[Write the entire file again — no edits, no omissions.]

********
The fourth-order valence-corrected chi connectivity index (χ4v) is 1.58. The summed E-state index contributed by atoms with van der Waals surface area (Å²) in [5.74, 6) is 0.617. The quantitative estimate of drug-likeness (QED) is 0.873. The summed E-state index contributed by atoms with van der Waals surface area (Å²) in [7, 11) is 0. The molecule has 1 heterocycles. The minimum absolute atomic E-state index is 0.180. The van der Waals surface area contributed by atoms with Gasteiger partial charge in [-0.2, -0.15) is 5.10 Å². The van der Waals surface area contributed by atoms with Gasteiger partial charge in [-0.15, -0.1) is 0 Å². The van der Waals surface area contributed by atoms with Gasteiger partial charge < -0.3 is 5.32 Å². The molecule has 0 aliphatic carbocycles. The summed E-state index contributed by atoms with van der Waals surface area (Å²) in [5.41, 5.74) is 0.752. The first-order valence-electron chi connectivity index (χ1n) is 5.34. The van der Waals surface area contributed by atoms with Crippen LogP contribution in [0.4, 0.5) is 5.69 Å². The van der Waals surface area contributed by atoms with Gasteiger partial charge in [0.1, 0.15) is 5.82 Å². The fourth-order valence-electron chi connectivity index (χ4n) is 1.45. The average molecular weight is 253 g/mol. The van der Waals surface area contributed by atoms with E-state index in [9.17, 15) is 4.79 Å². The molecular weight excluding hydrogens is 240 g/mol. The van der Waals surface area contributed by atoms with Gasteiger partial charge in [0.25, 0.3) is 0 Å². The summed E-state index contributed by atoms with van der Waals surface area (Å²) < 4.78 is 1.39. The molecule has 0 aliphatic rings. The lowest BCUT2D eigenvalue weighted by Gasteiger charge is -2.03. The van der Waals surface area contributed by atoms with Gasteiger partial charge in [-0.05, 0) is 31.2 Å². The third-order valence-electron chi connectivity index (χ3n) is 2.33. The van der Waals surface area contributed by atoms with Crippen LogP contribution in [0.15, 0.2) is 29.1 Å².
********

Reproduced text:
The fourth-order valence-corrected chi connectivity index (χ4v) is 1.58. The summed E-state index contributed by atoms with van der Waals surface area (Å²) in [5.74, 6) is 0.617. The quantitative estimate of drug-likeness (QED) is 0.873. The summed E-state index contributed by atoms with van der Waals surface area (Å²) in [7, 11) is 0. The molecule has 1 heterocycles. The minimum absolute atomic E-state index is 0.180. The van der Waals surface area contributed by atoms with Gasteiger partial charge in [-0.2, -0.15) is 5.10 Å². The van der Waals surface area contributed by atoms with Gasteiger partial charge in [-0.15, -0.1) is 0 Å². The van der Waals surface area contributed by atoms with Gasteiger partial charge < -0.3 is 5.32 Å². The molecule has 0 aliphatic carbocycles. The summed E-state index contributed by atoms with van der Waals surface area (Å²) in [5.41, 5.74) is 0.752. The first-order valence-electron chi connectivity index (χ1n) is 5.34. The van der Waals surface area contributed by atoms with Crippen LogP contribution in [0.4, 0.5) is 5.69 Å². The van der Waals surface area contributed by atoms with Gasteiger partial charge in [0.1, 0.15) is 5.82 Å². The fourth-order valence-electron chi connectivity index (χ4n) is 1.45. The average molecular weight is 253 g/mol. The van der Waals surface area contributed by atoms with E-state index in [9.17, 15) is 4.79 Å². The molecular weight excluding hydrogens is 240 g/mol. The van der Waals surface area contributed by atoms with Gasteiger partial charge in [0.25, 0.3) is 0 Å². The summed E-state index contributed by atoms with van der Waals surface area (Å²) < 4.78 is 1.39. The molecule has 0 aliphatic rings. The lowest BCUT2D eigenvalue weighted by Gasteiger charge is -2.03. The van der Waals surface area contributed by atoms with Gasteiger partial charge in [-0.05, 0) is 31.2 Å². The third-order valence-electron chi connectivity index (χ3n) is 2.33. The van der Waals surface area contributed by atoms with Crippen LogP contribution in [0.15, 0.2) is 29.1 Å².